But remember that your editing process will influence your style, so pay attention to it, too.

10. Retouch your photos

grapes with and without post-processing
Canon 70D | 45mm | f/7.1 | 1/5s | ISO 200

If you’re not working with a home economist or a food stylist, you might not have the perfect-looking dish or ingredient every time.

That’s where your retouching skills come into play. In Photoshop, you can perfect the edge of a rough cookie, color the border of a not-yet-ripe fruit, or reposition the cherry on top of a cupcake. You can also get rid of any unwanted reflections.

11. Use presets

food photography ideas grapes in Lightroom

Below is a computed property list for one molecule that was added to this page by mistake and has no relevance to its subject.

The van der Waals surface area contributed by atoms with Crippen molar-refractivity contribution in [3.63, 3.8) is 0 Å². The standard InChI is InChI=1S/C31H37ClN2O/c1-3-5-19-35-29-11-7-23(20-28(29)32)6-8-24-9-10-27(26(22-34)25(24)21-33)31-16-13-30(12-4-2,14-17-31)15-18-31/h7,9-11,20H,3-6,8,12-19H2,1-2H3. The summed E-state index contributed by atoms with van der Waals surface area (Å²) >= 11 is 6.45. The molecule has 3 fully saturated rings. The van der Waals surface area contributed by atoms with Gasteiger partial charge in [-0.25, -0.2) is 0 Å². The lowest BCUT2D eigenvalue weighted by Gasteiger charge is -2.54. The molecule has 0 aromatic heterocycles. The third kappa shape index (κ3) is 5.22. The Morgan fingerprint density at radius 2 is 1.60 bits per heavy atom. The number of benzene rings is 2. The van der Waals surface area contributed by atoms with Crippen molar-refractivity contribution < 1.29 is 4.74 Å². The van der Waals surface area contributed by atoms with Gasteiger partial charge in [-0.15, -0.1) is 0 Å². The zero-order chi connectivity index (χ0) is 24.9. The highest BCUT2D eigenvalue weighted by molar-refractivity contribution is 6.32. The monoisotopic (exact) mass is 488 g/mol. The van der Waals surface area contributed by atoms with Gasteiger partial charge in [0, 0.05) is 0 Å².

Using presets and actions is a great way to speed up your editing and develop a consistent workflow. You can make your own presets, or you can get them from other professionals. There are many options on the market either for free or for sale.

Food photography ideas: conclusion

Well, that’s it:

11 food photography ideas to get your creative juices flowing. So have some food photography fun!

Now over to you:

Which of these food photo ideas is your favorite? Do you have any food photography shots you’re proud of? Share your thoughts (and photos) in the comments below!

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Ana Mireles
Ana Mireles

is a photographer and artistic researcher. She has been awarded and exhibited in Mexico, Italy, and the Netherlands. Through theory and practice, she explores the cultural aspect of photography, how it helps us relate to each other, the world, and ourselves. She has also a passion for teaching, communication, and social media. You can find more about her and her work at her website or acquire some of her works here.